I’ve been working on a small-scale plastic extruder to produce 3mm ABS filament out of small bb-sized plastic beads. The utility of this project should be obvious, I think, especially since the price of 3d printer filament has been climbing steadily over the past few months.
I usually find it useful to go over the ‘standard industrial practices’ of a build before getting my hands too dirty and investing too much time and effort. In researching plastic extruders, I came across this wonderful page that describes the inner workings of large, industrial sized plastic extruders.
The not-accurate, but still gives you a good idea pic of a plastic extruder.
Obviously, the most crucial parts here are an auger, long pipe used to heat and contain the melted plastic, a hopper, and a die. Plastic beads go in the hopper, are driven along the pipe with an auger, melted with heater elements, and extruded through a die. Easy enough concept.
Because this will be a ‘home-built’ extruder, the obvious place to get an auger is a simple wood-boring drill bit. The tip of a half-inch diameter drill bit can be ground off and will serve as a wonderful, if primitive, auger. One thing of note is a simple auger drill bit does not meet the criteria for an auger given in the above website. The above website specifically mentions a compression zone, where the channel depth between screw flights is reduced, compressing the melted plastic. No drill bit in the world has this, and it is something to remember.
I’m inferring from the website that a finely-tuned motor control system is necessary to produce a filament of a consistant size and shape. Because my greatest hopes are only to produce one 3mm filament at a time, speed control for the auger will be important. This means an h-bridge DC motor setup along with some sort of encoder.
ABS melts at around 230 degrees Celcius. for temperature control we’re going to need a thermocouple chip attached to an Arduino (might as well make it easy for myself), along with some sort of relay that can handle enough current to heat up a lot of plastic and metal.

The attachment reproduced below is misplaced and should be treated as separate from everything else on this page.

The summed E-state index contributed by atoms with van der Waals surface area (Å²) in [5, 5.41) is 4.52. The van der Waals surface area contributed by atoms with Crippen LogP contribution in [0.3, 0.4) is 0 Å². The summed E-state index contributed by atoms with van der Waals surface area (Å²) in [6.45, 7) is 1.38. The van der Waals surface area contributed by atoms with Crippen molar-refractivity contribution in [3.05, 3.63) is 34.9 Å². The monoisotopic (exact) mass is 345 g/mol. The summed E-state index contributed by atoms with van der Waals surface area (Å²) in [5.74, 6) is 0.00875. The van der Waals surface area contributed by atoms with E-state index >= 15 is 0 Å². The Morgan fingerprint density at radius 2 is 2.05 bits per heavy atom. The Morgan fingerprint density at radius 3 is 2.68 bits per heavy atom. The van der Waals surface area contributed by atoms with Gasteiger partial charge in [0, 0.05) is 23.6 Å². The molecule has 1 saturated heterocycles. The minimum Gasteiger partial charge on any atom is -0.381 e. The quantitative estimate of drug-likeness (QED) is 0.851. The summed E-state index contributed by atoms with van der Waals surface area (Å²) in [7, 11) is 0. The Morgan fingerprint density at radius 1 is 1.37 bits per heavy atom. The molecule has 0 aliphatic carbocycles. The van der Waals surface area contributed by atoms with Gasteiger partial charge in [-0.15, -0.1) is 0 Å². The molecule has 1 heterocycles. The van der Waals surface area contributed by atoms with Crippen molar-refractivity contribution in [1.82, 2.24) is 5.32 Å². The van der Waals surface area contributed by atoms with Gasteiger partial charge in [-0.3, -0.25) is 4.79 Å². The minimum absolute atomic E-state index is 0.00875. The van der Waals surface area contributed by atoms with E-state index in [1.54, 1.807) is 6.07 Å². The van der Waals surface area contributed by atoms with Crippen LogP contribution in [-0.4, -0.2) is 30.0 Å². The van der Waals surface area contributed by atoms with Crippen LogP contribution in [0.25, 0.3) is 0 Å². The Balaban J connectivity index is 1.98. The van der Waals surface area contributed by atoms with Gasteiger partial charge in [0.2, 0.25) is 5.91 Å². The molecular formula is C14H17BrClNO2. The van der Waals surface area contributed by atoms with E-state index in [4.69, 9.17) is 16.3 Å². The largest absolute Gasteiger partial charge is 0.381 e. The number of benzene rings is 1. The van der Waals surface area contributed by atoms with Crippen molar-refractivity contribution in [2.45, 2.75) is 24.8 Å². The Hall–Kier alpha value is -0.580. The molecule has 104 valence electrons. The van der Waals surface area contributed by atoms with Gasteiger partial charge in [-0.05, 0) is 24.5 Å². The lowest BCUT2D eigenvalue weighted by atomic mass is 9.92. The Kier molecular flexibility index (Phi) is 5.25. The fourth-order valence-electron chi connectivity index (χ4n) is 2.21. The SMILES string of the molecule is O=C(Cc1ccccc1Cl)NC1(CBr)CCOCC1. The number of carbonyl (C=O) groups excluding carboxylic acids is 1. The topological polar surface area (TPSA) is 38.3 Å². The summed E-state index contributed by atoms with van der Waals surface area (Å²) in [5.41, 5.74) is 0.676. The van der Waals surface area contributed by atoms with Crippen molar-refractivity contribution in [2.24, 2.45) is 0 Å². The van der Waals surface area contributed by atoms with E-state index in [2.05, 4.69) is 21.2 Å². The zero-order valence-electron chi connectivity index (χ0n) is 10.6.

Aside from the mechanics, it’s obvious that I’m going to need to electronically control a heater element and motor. Also, I’m going to need a thermocouple to read the temperature of the extruder, and some way to measure the speed of of the auger while it is rotating.
What I have so far
Boom. Hells yeah.
I’ve completed construction on the ‘core’ of my extruder pipe. It is built around 1/2 inch copper pipe – the same type of pipe you will find behind your sink and in the walls of your house. The pipe is wrapped in Kapton tape, a K-type thermocouple is attached to the end and nicrome wire wraps around the final 3 inches of the pipe.
I salvaged the nichrome wire from a hair dryer I found at a yard sale. Because I plan on using 12 Volts to heat the barrel, I needed a precice length of nichrome wire. The wire I recovered was 26 AWG. Plugging this into Ohm’s law, I needed about 26 inches of wire to provide a resistance of 5.7Ω. I’ll be drawing 2 A – and 24 Watts; a small enough value so that a standard wall wart can be used to heat the barrel. With 12 V, I should be able to get this pipe up to about 300° C. The leads for both the thermocouple and nichrome are insulated with Kapton tape.
I know using copper (especially soldered-together fittings) isn’t extremely smart seeing as how I’ll be running this extruder at about 230° C. I have a solution to this problem, updates pending.
This is what I came up with in a few hours with AutoCAD. I plan on driving this with a belt and a DC motor; the second notch at the end will be where that will go. Yes, there is a ‘compression zone’ for this auger, so the only obstacle now is finding a 4 or 5-axis mill.
Future updates to come, I’m sure.